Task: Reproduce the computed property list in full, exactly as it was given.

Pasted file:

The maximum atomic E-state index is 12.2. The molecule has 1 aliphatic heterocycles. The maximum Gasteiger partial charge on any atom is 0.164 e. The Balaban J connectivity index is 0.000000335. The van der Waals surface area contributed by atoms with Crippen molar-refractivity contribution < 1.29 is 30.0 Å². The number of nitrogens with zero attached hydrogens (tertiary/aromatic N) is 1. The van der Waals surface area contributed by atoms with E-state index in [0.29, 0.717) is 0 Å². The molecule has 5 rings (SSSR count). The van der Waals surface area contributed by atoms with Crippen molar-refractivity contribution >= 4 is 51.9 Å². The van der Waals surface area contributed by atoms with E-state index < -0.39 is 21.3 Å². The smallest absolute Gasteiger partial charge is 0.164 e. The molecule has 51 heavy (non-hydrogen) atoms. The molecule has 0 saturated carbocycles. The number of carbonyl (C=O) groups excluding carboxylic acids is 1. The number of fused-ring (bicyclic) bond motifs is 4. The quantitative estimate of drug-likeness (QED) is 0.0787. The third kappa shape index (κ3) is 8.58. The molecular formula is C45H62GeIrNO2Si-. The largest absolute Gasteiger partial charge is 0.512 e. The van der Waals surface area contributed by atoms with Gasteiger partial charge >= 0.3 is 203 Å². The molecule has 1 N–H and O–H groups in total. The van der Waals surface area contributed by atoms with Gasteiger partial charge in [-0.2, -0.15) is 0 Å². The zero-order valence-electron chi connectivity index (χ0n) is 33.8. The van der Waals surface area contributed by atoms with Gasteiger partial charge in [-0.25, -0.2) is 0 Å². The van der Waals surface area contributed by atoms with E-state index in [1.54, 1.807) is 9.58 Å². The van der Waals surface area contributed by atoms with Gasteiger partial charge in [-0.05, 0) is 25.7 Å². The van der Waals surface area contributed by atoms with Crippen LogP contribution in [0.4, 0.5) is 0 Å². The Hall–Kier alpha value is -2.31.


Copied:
The maximum atomic E-state index is 12.2. The molecule has 1 aliphatic heterocycles. The maximum Gasteiger partial charge on any atom is 0.164 e. The Balaban J connectivity index is 0.000000335. The van der Waals surface area contributed by atoms with Crippen molar-refractivity contribution < 1.29 is 30.0 Å². The number of nitrogens with zero attached hydrogens (tertiary/aromatic N) is 1. The van der Waals surface area contributed by atoms with E-state index in [0.29, 0.717) is 0 Å². The molecule has 5 rings (SSSR count). The van der Waals surface area contributed by atoms with Crippen molar-refractivity contribution >= 4 is 51.9 Å². The van der Waals surface area contributed by atoms with E-state index < -0.39 is 21.3 Å². The smallest absolute Gasteiger partial charge is 0.164 e. The molecule has 51 heavy (non-hydrogen) atoms. The molecule has 0 saturated carbocycles. The number of carbonyl (C=O) groups excluding carboxylic acids is 1. The number of fused-ring (bicyclic) bond motifs is 4. The quantitative estimate of drug-likeness (QED) is 0.0787. The third kappa shape index (κ3) is 8.58. The molecular formula is C45H62GeIrNO2Si-. The largest absolute Gasteiger partial charge is 0.512 e. The van der Waals surface area contributed by atoms with Gasteiger partial charge >= 0.3 is 203 Å². The molecule has 1 N–H and O–H groups in total. The van der Waals surface area contributed by atoms with Gasteiger partial charge in [-0.2, -0.15) is 0 Å². The zero-order valence-electron chi connectivity index (χ0n) is 33.8. The van der Waals surface area contributed by atoms with Gasteiger partial charge in [-0.25, -0.2) is 0 Å². The van der Waals surface area contributed by atoms with E-state index in [1.54, 1.807) is 9.58 Å². The van der Waals surface area contributed by atoms with Gasteiger partial charge in [-0.05, 0) is 25.7 Å². The van der Waals surface area contributed by atoms with Crippen LogP contribution in [0.4, 0.5) is 0 Å². The Hall–Kier alpha value is -2.31.